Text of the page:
In the rich, leafy suburb of Saxonwold, Johannesburg, not far from the city’s zoo and a popular park, lies an empty and derelict, but once beautiful home. The R3-million house was used by Tshepiso Magashule, 36, son of ANC secretary general and former Free State premier Ace Magashule, as his residential address.
Saxonwold is also where the Gupta family set up the hub of their alleged corrupt empire. Business rescue practitioners have been selling off these properties. Those practitioners had to forcefully remove the young Magashule from the property, after months of resistance. Following his eviction, Tshepiso is alleged by neighbours to have also left behind his bull terrier, which neighbours had to feed as it was starving.
Numerous attempts by the Mail & Guardian to obtain comment from Tshepiso were unsuccessful. He did read one message sent to him, but then blocked one of the journalists attempting to solicit a comment.
Tshepiso Magashule, 36, son of ANC secretary general and former Free State premier Ace Magashule.
One of the business rescue practitioners dealing with the Gupta assets, Bouwer van Niekerk, told the M&G that one of the biggest problems they faced was the eviction of occupants in Gupta houses, one of them being Tshepiso. Van Niekerk also said that the Guptas have attempted to get the business
rescue practitioners removed, as they are resisting their properties being sold.
“They [Gupta associates] are raising what we believe are frivolous issues regarding the sale of these properties and many of them have occupants there. Until very recently one of the properties was occupied by [Tshepiso] Magashule. It became clear … that the business practitioners are not there to do the Guptas’ bidding and it appears to have upset them mightily,” said Van Niekerk.
John Taylor, another business rescue practitioner, said he could not provide details but confirmed that they had sold some properties. “We would like to sell other properties but we can’t get access to them. Either there is a tenant in it or there is security or caretaker and as of now they won’t give us access.”
The Saxonwold house Tshepiso was evicted from is one of many Gupta properties up for sale. It was bought through Confident Concepts — one of the family’s companies — in 2011. The company was registered in 2006 and its directors included Atul Gupta, Tony Gupta, and his wife Arti, among others.
This company, now under business rescue, accumulated properties worth more than R100-million.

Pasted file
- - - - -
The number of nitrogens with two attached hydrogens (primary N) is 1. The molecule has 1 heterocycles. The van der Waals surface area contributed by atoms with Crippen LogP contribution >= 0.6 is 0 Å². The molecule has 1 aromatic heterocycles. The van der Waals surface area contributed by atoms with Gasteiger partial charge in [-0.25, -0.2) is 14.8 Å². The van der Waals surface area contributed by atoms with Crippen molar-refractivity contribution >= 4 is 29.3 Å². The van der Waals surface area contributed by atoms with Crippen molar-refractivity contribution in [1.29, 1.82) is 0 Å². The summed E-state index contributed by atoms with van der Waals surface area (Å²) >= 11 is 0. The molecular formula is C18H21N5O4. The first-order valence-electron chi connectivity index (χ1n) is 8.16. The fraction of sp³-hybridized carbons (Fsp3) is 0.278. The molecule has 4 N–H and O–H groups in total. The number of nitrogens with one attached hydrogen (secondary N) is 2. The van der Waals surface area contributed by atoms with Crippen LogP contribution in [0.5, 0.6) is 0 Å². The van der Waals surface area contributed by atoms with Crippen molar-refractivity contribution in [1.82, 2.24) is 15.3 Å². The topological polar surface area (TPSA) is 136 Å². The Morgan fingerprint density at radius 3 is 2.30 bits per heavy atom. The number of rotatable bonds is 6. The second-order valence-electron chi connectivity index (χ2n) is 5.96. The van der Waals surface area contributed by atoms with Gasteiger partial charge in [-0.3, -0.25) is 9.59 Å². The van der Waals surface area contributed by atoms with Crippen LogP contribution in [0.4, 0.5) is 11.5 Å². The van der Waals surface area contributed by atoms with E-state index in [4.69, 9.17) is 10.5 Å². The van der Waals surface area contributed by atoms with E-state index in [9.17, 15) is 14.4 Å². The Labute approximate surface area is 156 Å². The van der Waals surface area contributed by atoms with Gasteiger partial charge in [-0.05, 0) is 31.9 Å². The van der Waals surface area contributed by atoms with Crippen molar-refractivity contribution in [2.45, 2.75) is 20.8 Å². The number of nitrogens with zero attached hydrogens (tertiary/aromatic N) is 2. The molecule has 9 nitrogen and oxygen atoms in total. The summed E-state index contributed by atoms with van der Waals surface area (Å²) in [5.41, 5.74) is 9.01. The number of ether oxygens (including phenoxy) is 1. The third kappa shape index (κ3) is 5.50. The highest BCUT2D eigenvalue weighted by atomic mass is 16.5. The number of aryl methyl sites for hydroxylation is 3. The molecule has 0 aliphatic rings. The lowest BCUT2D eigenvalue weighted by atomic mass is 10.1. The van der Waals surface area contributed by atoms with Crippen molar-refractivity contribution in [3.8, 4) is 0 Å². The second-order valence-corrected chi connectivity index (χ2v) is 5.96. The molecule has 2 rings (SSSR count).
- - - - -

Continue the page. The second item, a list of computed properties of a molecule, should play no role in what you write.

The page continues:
Tshepiso’s close relationship with the now blacklisted family is well known and stretches back to at least 2011, when City Press reported that he was using one of the Gupta family’s luxury vehicles — a BMW Z4.
Back then, Ace Magashule’s spokesperson, Wisani Ngobeni, confirmed that Tshepiso had borrowed the Gupta car and said there was nothing wrong with that because at the time he was working for Mabengela Investments, owned by Duduzane Zuma and Tony Gupta. The GuptaLeaks showed that he earned a monthly salary of R90 000 — from a company linked to the family — and that the Guptas loaned him R80 000.
The leaks also detailed the time he spent with the Gupta family, known for its close links with former president Jacob Zuma.
The controversial family arranged for Tshepiso and his brother Thato to travel to Dubai in December 2015, where the two stayed at the luxurious Oberoi Hotel for eight days. The hotel sent the bill of about R40 000 directly to a Gupta company, Sahara Computers. Oberoi is the same five-star hotel at which the Guptas used to meet and treat Cabinet ministers, government officials and state-owned entity executives with a taste for the finer things in life.
In December 2011, Tshepiso, together with Duduzane, went on a three-week holiday junket with Ajay, Tony and Atul Gupta and their families to New York City in the United States and Venice in Italy.
Ashu Chawla, who was one of the top executives in the Gupta business empire, signed off on the flight schedules and airfares.
Magashule’s links to Gupta family
The Guptas and their associates became the biggest beneficiaries of the R220-million Estina dairy project, which was meant to uplift black farmers in the Free State.
When the Asset Forfeiture Unit was granted a preservation order early in 2018 against the Gupta family — before a court overturned it — it was revealed that Atul Gupta had scored R10-million from the project, and that millions had been spent on private jets and luxury vehicles. It was also reported in 2017 that R30-million from the project had been used to fund the Gupta wedding in 2013.
In April, former Free State economic development MEC Mxolisi Dukwana testified before the Zondo commission of inquiry and said he understood that Ace Magashule had facilitated the hiring of his son, Tshepiso, by one of the Gupta companies.
Dukwana said Magashule told him that he would use Tshepiso to deal with the Guptas because he was a politician and there was no law against his son doing business with the family.
Magashule has previously dismissed Dukwana’s claims as lies. He has acknowledged knowing the Guptas and that he was introduced to them “during the era of Thabo Mbeki”.